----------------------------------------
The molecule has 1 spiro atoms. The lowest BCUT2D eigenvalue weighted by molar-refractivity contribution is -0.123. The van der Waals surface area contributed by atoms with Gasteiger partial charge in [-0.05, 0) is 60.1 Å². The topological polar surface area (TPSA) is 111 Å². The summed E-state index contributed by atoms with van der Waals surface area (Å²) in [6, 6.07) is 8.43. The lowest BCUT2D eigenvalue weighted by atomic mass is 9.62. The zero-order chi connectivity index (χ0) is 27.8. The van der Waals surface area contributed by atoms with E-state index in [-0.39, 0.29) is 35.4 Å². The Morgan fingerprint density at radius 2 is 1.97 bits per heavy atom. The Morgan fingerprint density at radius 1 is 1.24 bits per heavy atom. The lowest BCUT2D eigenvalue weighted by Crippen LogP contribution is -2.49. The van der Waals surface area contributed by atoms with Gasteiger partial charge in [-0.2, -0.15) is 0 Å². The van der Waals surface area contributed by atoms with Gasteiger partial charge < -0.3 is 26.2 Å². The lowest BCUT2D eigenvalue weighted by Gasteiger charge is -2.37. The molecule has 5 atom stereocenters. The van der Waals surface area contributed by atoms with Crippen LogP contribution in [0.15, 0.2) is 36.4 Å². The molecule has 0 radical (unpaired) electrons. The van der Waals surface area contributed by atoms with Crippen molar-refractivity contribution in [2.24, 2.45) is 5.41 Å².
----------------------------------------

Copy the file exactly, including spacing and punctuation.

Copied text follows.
The molecule has 1 spiro atoms. The lowest BCUT2D eigenvalue weighted by molar-refractivity contribution is -0.123. The van der Waals surface area contributed by atoms with Gasteiger partial charge in [-0.05, 0) is 60.1 Å². The topological polar surface area (TPSA) is 111 Å². The summed E-state index contributed by atoms with van der Waals surface area (Å²) in [6, 6.07) is 8.43. The lowest BCUT2D eigenvalue weighted by atomic mass is 9.62. The zero-order chi connectivity index (χ0) is 27.8. The van der Waals surface area contributed by atoms with E-state index in [-0.39, 0.29) is 35.4 Å². The Morgan fingerprint density at radius 2 is 1.97 bits per heavy atom. The Morgan fingerprint density at radius 1 is 1.24 bits per heavy atom. The lowest BCUT2D eigenvalue weighted by Crippen LogP contribution is -2.49. The van der Waals surface area contributed by atoms with Gasteiger partial charge in [-0.2, -0.15) is 0 Å². The van der Waals surface area contributed by atoms with Gasteiger partial charge < -0.3 is 26.2 Å². The lowest BCUT2D eigenvalue weighted by Gasteiger charge is -2.37. The molecule has 5 atom stereocenters. The van der Waals surface area contributed by atoms with Crippen LogP contribution in [0.15, 0.2) is 36.4 Å². The molecule has 0 radical (unpaired) electrons. The van der Waals surface area contributed by atoms with Crippen molar-refractivity contribution in [2.24, 2.45) is 5.41 Å².